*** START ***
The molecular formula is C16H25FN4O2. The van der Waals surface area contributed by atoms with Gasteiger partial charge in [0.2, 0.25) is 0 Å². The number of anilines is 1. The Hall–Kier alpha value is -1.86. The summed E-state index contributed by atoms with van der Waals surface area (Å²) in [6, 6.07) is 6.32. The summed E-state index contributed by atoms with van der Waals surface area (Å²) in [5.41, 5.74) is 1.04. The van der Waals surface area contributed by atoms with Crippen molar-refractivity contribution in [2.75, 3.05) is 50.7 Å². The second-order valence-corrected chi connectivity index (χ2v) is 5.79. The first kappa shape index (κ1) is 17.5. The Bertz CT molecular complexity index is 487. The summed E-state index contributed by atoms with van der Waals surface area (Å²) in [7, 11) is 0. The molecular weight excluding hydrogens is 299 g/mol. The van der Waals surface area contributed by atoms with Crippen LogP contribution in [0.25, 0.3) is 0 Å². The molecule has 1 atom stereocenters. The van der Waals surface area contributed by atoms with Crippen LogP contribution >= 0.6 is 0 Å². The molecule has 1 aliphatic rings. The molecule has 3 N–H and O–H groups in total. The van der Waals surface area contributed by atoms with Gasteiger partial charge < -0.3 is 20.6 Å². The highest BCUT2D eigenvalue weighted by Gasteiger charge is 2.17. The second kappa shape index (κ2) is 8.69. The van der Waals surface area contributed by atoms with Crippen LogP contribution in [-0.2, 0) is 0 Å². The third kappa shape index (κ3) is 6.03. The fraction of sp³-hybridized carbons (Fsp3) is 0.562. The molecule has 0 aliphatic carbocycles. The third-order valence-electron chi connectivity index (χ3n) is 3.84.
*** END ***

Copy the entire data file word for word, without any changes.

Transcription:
The molecular formula is C16H25FN4O2. The van der Waals surface area contributed by atoms with Gasteiger partial charge in [0.2, 0.25) is 0 Å². The number of anilines is 1. The Hall–Kier alpha value is -1.86. The summed E-state index contributed by atoms with van der Waals surface area (Å²) in [6, 6.07) is 6.32. The summed E-state index contributed by atoms with van der Waals surface area (Å²) in [5.41, 5.74) is 1.04. The van der Waals surface area contributed by atoms with Crippen molar-refractivity contribution in [2.75, 3.05) is 50.7 Å². The second-order valence-corrected chi connectivity index (χ2v) is 5.79. The first kappa shape index (κ1) is 17.5. The Bertz CT molecular complexity index is 487. The summed E-state index contributed by atoms with van der Waals surface area (Å²) in [7, 11) is 0. The molecular weight excluding hydrogens is 299 g/mol. The van der Waals surface area contributed by atoms with Crippen LogP contribution in [0.25, 0.3) is 0 Å². The molecule has 1 atom stereocenters. The van der Waals surface area contributed by atoms with Crippen LogP contribution >= 0.6 is 0 Å². The molecule has 1 aliphatic rings. The molecule has 3 N–H and O–H groups in total. The van der Waals surface area contributed by atoms with Gasteiger partial charge < -0.3 is 20.6 Å². The highest BCUT2D eigenvalue weighted by Gasteiger charge is 2.17. The second kappa shape index (κ2) is 8.69. The van der Waals surface area contributed by atoms with Crippen LogP contribution in [-0.2, 0) is 0 Å². The third kappa shape index (κ3) is 6.03. The fraction of sp³-hybridized carbons (Fsp3) is 0.562. The molecule has 0 aliphatic carbocycles. The third-order valence-electron chi connectivity index (χ3n) is 3.84.